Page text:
[Cryptography] The GOTO Squirrel! [was GOTO Considered Harmful]

Patrick Chkoreff patrick at rayservers.net
Mon Mar 3 15:01:10 EST 2014

> Both gcc and llvm have this warning turned off by default, at least
> for C.  In fact, neither of them have it as part of -Wall - you have
> to explicitly request it (-Wunreachable-code).  From the
> documentation:  "This option is not made part of -Wall because in a
> debugging version of a program there is often substantial code which
> checks correct functioning of the program and is, hopefully,
> unreachable because the program does work.  Another common use of
> unreachable code is to provide behavior which is selectable at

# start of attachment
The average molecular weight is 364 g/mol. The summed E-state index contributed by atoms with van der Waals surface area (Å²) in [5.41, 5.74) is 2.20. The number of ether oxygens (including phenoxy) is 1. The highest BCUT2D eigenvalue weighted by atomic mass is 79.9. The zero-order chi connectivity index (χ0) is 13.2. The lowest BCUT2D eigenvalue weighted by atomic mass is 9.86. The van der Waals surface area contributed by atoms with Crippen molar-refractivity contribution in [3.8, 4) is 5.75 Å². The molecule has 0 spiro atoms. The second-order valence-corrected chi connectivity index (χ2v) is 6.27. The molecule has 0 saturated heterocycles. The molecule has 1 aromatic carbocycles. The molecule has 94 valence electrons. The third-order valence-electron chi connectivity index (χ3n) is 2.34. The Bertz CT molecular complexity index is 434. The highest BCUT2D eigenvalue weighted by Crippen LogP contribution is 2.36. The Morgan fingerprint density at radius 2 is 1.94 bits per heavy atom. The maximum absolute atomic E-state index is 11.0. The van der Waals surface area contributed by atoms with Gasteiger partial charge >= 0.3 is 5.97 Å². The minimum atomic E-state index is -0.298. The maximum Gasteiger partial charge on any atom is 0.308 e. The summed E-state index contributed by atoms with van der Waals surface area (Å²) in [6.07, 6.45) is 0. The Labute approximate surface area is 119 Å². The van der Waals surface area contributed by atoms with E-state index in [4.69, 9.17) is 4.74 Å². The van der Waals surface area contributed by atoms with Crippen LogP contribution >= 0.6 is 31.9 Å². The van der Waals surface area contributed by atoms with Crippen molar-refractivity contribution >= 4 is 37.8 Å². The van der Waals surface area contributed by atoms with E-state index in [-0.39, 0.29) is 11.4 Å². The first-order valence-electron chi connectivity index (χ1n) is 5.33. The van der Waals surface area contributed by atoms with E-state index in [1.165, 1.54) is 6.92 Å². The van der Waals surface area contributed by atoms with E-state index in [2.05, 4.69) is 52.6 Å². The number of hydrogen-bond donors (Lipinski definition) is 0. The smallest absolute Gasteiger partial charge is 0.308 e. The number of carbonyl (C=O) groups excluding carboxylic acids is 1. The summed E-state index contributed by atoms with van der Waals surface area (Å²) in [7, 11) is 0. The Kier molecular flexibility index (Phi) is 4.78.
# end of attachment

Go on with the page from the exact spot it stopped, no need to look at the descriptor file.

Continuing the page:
> compile-time."

Yes, and I did an experiment with Ian's "moo" program.  All of the
following compiled just fine, without warning:

$ gcc -Wunreachable-code moo.c
$ gcc -Wunreachable-code -Wall moo.c
$ gcc -Wunreachable-code -Wall --std=c99 moo.c
$ gcc -Wunreachable-code -Wall --std=c99 --pedantic moo.c
$ gcc -Wunreachable-code -Wall --std=c99 --pedantic -ansi moo.c
$ gcc -Wunreachable-code -Wall --pedantic -ansi moo.c

I'm not even sure how to make the unreachable-code option do *anything* yet!

-- Patrick

P.S. Source code, courtesy Ian Grigg, no warranty express or implied:

#include <stdio.h>

int main(int argv, char **p)
    printf("hello world\n");
    goto happy;
    printf("hello black hole\n");

    return 0;

Compiler version:

$ gcc --version
gcc (Ubuntu/Linaro 4.8.1-10ubuntu9) 4.8.1

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